The Outstation movement refers to the relocation of Indigenous Australians from towns to remote outposts on traditional tribal land.
As described in the Royal Commission into Aboriginal Deaths in Custody a range of problems faced Aboriginal people living in towns.
During the 1970s and 1980s a number of groups moved from towns, missions and government settlements to small settlements on their traditional lands. Some outpost communities include:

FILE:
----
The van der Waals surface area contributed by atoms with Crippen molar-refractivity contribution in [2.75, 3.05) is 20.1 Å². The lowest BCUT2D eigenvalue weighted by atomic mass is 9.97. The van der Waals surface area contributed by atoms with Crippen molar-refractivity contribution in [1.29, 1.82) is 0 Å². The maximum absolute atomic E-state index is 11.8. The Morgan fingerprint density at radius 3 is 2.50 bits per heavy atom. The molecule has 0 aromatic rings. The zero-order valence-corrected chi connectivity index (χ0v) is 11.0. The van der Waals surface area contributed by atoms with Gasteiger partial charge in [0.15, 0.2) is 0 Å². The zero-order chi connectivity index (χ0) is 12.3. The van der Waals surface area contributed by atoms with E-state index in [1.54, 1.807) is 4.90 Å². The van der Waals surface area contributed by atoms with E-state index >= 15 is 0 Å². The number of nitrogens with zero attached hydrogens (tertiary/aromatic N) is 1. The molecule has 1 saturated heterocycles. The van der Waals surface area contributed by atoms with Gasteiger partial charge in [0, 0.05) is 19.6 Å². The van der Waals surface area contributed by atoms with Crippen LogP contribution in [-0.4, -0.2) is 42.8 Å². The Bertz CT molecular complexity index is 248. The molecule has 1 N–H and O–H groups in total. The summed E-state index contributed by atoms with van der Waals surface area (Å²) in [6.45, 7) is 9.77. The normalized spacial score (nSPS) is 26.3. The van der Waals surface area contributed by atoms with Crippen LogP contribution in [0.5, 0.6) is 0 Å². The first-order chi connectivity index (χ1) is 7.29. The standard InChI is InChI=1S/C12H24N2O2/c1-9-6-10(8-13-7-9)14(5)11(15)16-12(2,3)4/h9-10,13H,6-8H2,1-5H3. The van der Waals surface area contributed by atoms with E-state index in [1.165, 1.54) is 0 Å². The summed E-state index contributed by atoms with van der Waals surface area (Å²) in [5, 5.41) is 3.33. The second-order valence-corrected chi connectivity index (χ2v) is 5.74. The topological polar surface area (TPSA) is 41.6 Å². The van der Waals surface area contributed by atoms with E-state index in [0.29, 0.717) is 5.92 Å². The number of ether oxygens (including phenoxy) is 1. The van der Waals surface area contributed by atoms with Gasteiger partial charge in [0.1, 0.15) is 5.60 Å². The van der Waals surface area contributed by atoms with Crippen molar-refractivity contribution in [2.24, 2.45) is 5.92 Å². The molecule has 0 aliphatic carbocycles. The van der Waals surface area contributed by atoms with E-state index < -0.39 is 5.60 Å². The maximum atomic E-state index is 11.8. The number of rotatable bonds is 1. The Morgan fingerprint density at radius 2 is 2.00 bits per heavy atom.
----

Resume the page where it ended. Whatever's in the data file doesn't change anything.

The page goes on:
- Royal Commission into Aboriginal Deaths in Custody[permanent dead link]
- Altman, Jon (2009-05-26). "No movement on the outstations". The Sydney Morning Herald. Retrieved 2018-02-09.
- Morice RD, (1976), Woman dancing dreaming: Psychosocial benefits of the aboriginal outstation movement, Medical Journal of Australia, Dec 18-25 2(25-26):939-42
- Caring for Country: Connection to Land - Past and Present Northern Land Council
- Sean Sexton, (1996), Homeland Movement: High and Low Roads, Indigenous Law Bulletin
- Aboriginal and Torres Strait Islander Social Justice Commissioner, Social Justice Reports 1994-2009 and Native Title Reports 1994-2009 for more information about Aboriginal and Torres Strait Islander affairs.